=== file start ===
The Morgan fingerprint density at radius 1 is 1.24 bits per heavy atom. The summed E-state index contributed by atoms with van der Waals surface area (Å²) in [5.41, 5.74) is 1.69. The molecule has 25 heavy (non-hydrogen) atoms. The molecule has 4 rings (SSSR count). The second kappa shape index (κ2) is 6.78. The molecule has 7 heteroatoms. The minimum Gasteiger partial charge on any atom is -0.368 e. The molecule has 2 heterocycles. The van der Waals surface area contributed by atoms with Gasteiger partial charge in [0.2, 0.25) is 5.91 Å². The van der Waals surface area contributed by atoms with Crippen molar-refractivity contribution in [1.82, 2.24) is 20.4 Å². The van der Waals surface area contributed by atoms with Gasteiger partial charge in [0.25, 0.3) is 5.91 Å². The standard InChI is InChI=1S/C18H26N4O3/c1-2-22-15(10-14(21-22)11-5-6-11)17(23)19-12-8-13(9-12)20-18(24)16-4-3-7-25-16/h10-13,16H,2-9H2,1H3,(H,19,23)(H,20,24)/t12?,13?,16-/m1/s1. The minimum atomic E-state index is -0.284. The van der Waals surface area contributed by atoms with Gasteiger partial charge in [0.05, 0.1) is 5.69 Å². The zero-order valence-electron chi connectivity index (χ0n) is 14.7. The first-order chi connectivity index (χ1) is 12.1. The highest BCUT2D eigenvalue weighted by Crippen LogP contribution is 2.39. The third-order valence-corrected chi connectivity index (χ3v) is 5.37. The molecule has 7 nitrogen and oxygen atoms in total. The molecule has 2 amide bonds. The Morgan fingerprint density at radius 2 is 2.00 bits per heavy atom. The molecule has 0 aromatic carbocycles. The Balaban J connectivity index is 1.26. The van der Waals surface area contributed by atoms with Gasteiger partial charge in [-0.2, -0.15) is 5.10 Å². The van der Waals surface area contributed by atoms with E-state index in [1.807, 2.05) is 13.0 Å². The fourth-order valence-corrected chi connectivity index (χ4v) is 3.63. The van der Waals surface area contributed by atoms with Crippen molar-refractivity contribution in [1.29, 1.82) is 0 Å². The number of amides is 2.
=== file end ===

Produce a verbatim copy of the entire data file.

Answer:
The Morgan fingerprint density at radius 1 is 1.24 bits per heavy atom. The summed E-state index contributed by atoms with van der Waals surface area (Å²) in [5.41, 5.74) is 1.69. The molecule has 25 heavy (non-hydrogen) atoms. The molecule has 4 rings (SSSR count). The second kappa shape index (κ2) is 6.78. The molecule has 7 heteroatoms. The minimum Gasteiger partial charge on any atom is -0.368 e. The molecule has 2 heterocycles. The van der Waals surface area contributed by atoms with Gasteiger partial charge in [0.2, 0.25) is 5.91 Å². The van der Waals surface area contributed by atoms with Crippen molar-refractivity contribution in [1.82, 2.24) is 20.4 Å². The van der Waals surface area contributed by atoms with Gasteiger partial charge in [0.25, 0.3) is 5.91 Å². The standard InChI is InChI=1S/C18H26N4O3/c1-2-22-15(10-14(21-22)11-5-6-11)17(23)19-12-8-13(9-12)20-18(24)16-4-3-7-25-16/h10-13,16H,2-9H2,1H3,(H,19,23)(H,20,24)/t12?,13?,16-/m1/s1. The minimum atomic E-state index is -0.284. The van der Waals surface area contributed by atoms with Gasteiger partial charge in [0.05, 0.1) is 5.69 Å². The zero-order valence-electron chi connectivity index (χ0n) is 14.7. The first-order chi connectivity index (χ1) is 12.1. The highest BCUT2D eigenvalue weighted by Crippen LogP contribution is 2.39. The third-order valence-corrected chi connectivity index (χ3v) is 5.37. The molecule has 7 nitrogen and oxygen atoms in total. The molecule has 2 amide bonds. The Morgan fingerprint density at radius 2 is 2.00 bits per heavy atom. The molecule has 0 aromatic carbocycles. The Balaban J connectivity index is 1.26. The van der Waals surface area contributed by atoms with Gasteiger partial charge in [-0.2, -0.15) is 5.10 Å². The van der Waals surface area contributed by atoms with E-state index in [1.807, 2.05) is 13.0 Å². The fourth-order valence-corrected chi connectivity index (χ4v) is 3.63. The van der Waals surface area contributed by atoms with Crippen molar-refractivity contribution in [1.29, 1.82) is 0 Å². The number of amides is 2.